Lady Gaga, RuPaul and Tyra Banks Weave It to Steven's Fantasy Hairstyles

Steven Noss ("Weaven Steven"), fantasy hairstylist
Steven Noss (“Weaven Steven”), fantasy hairstylist

When Hollywood needs fantasy hairstyles, they weave it to Steven. But styling for showbiz hardly compares to taking an appointment for a salon visit.

“Getting work done for television is different—a lot of times Hollywood wants something done ‘yesterday,’” says hairstylist Steven Noss in an interview with Made in Hollywood. The Pittsburgh-based hair guru, known as “Weaven Steven,” creates over-the-top wigs and hairdos for clients like Lady Gaga, “America’s Next Top Model” and “RuPaul’s Drag Race,” among others.

Noss shares an abbreviated telling of his career creating coifs on TV and his path to fantasy hair design in his new book “Weaven’s World: A Journey With Fantasy Hair,” available now. By his definition, fantasy hair is “hair that is constructed into unique shapes, objects, etc. using basic and advanced styling techniques.”

On the book’s cover, a knockout model wearing only strategically placed blonde hair is prominently featured. Leaving no doubt that it’s not a dress made from a traditional fashion textile, the style is replicated on top of her head where a disco ball is perched.

“The dress on the cover of the book took me eight hours just to construct it,” Noss says, adding, “the headpiece took me three hours.” Creating artsy wigs and the dresses (also made of hair) to match is Noss’ niche discipline.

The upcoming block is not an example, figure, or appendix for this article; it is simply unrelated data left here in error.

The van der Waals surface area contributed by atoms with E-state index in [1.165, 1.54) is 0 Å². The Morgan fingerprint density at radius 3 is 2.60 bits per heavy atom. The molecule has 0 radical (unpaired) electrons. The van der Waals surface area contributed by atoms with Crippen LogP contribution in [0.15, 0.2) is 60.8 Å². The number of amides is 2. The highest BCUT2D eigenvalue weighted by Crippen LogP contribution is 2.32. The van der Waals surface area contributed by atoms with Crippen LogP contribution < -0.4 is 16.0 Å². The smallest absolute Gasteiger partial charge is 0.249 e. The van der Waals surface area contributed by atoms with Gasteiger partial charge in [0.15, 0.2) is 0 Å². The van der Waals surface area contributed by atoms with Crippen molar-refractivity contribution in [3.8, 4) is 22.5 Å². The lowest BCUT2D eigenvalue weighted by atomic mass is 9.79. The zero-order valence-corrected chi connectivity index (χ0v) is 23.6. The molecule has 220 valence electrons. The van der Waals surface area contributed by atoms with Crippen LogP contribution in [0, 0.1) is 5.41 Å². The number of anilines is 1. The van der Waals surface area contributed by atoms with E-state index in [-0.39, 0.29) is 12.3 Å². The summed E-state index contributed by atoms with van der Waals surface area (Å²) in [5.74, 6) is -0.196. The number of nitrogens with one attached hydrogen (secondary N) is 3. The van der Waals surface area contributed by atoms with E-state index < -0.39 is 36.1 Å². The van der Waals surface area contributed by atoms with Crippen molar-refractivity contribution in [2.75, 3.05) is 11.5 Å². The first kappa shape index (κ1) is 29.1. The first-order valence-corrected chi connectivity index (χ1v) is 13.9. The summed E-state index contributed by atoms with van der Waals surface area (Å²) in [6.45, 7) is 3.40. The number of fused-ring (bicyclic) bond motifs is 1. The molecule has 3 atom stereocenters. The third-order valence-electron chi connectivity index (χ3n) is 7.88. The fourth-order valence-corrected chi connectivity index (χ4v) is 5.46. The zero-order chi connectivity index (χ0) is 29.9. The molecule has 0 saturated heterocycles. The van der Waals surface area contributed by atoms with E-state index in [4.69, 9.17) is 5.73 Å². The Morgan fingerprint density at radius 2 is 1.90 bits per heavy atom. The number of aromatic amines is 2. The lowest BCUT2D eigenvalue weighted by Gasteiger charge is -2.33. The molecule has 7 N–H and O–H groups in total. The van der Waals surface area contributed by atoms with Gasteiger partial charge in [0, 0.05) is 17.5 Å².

His variety of styling, technique and imagination—outrageous, whimsical, laughable and provocative—are included in more striking images inside the recently released book, a collection of fantasy hair pictorials.

How he transforms hair is impressive—in fact, “Vogue” featured one of his pieces last year—but it is his presentation that is the true spectacle. Some of his more eye-catching creations utilize motorized parts and other unique materials.

“My displays look amazing,” he says, recalling the reaction he received on his first time serving as the wig vendor for Logo’s “RuPaul’s Drag Race.”  Toting a haul of wigs on spinning mannequin heads, Noss says onlookers in the studio “went crazy.”

“When I went with the set director she said she never seen anything like it. My pieces consisted of sculpted pieces, motorized pieces, flowers out of hair, pineapples out of hair and all styles,” he recalls. “The one thing about hair is that the possibilities are endless.”

Noss’ experience working on the seventh season of the series, which wrapped in June, included re-creating wigs worn by the late female impersonator-actor Divine (actor Harris Glenn Milstead’s drag alter ego) from her many appearances in director Jon Waters’ cult films. Contestants donned the hair for a challenge that paid a nod to Waters’ former muse.